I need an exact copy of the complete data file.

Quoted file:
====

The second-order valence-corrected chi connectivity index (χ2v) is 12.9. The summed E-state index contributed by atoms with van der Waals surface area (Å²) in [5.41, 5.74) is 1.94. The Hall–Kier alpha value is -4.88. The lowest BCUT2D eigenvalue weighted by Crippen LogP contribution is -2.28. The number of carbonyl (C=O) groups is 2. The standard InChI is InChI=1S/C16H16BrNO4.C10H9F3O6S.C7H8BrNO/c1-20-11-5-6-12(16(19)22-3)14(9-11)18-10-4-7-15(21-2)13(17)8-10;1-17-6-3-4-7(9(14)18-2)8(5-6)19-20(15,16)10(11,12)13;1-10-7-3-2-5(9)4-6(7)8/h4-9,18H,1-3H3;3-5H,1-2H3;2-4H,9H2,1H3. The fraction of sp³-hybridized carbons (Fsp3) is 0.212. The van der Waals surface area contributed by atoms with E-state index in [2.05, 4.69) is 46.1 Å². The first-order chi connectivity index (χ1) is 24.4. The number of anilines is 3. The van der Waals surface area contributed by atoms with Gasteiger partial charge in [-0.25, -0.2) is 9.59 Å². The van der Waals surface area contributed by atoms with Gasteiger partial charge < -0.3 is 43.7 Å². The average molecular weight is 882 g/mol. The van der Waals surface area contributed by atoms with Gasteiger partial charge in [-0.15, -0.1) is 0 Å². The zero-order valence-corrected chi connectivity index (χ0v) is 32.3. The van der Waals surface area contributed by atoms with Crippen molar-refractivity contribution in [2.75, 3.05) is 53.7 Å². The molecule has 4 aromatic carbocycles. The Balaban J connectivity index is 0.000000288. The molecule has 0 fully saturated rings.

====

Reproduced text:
The second-order valence-corrected chi connectivity index (χ2v) is 12.9. The summed E-state index contributed by atoms with van der Waals surface area (Å²) in [5.41, 5.74) is 1.94. The Hall–Kier alpha value is -4.88. The lowest BCUT2D eigenvalue weighted by Crippen LogP contribution is -2.28. The number of carbonyl (C=O) groups is 2. The standard InChI is InChI=1S/C16H16BrNO4.C10H9F3O6S.C7H8BrNO/c1-20-11-5-6-12(16(19)22-3)14(9-11)18-10-4-7-15(21-2)13(17)8-10;1-17-6-3-4-7(9(14)18-2)8(5-6)19-20(15,16)10(11,12)13;1-10-7-3-2-5(9)4-6(7)8/h4-9,18H,1-3H3;3-5H,1-2H3;2-4H,9H2,1H3. The fraction of sp³-hybridized carbons (Fsp3) is 0.212. The van der Waals surface area contributed by atoms with E-state index in [2.05, 4.69) is 46.1 Å². The first-order chi connectivity index (χ1) is 24.4. The number of anilines is 3. The van der Waals surface area contributed by atoms with Gasteiger partial charge in [-0.25, -0.2) is 9.59 Å². The van der Waals surface area contributed by atoms with Gasteiger partial charge < -0.3 is 43.7 Å². The average molecular weight is 882 g/mol. The van der Waals surface area contributed by atoms with Gasteiger partial charge in [-0.15, -0.1) is 0 Å². The zero-order valence-corrected chi connectivity index (χ0v) is 32.3. The van der Waals surface area contributed by atoms with Crippen molar-refractivity contribution in [2.75, 3.05) is 53.7 Å². The molecule has 4 aromatic carbocycles. The Balaban J connectivity index is 0.000000288. The molecule has 0 fully saturated rings.